Youth court leaders, judges, youth court staff, volunteers, education and youth-focused organizations, and community service leaders will gather in Santa Cruz this June to exchange information on best practices for youth courts.
The budget cuts $200 million from the state court system, though $150 million could be restored if the federal government sends additional aid by the fall.
Veterans surrender to a personal mission thanks to a growing number of Veterans Courts.
Statewide investment in self-help services has helped Alameda Superior Court open a second center.
Nearly 30 years ago, the nation's first homeless court held a special session at Stand Down to help homeless veterans restore their lives. Now, the program has expanded nationwide to assist the general homeless population.
A Q&A with Steve Binder, a 2018 Distinguished Service Award recipient from San Diego whose innovative court model started a nationwide movement.
Thanks to the San Joaquin County's Collaborative Court program, close to 300 dedicated and determined treatment court participants have a lot to celebrate.
Every year, nearly 1.2 million people come to self-help centers in California courthouses seeking guidance with civil cases such as divorces, evictions, and restraining orders. While every county court has its own self-help center, nearly a dozen also use JusticeCorps students to help serve users.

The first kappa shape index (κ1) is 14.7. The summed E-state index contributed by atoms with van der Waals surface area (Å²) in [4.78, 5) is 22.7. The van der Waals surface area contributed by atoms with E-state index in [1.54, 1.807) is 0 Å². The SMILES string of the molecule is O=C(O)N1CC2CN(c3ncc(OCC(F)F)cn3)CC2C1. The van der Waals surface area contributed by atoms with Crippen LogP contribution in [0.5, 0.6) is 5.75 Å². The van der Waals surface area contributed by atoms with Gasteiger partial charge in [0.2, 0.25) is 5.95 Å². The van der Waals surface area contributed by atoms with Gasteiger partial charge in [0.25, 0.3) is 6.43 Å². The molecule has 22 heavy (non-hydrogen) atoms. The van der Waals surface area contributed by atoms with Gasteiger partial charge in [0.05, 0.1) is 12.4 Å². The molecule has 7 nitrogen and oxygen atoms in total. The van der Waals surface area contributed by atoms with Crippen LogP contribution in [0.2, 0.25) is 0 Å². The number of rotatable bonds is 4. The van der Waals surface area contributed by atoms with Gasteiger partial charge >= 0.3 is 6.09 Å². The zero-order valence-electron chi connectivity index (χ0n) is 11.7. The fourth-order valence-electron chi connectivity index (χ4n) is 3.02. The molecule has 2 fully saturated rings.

The Superior Court of Monterey established its DUI Treatment Court in October 2015 and has graduated 24 people from the program.
Did you know that California was one of the first states to establish a collaborative court in the U.S.?
For veterans who've been charged with minor crimes, veteran courts offer restorative justice as opposed to incarceration.
California’s 75 teen courts let youth face a jury of their peers—and steer cases away from the juvenile justice system.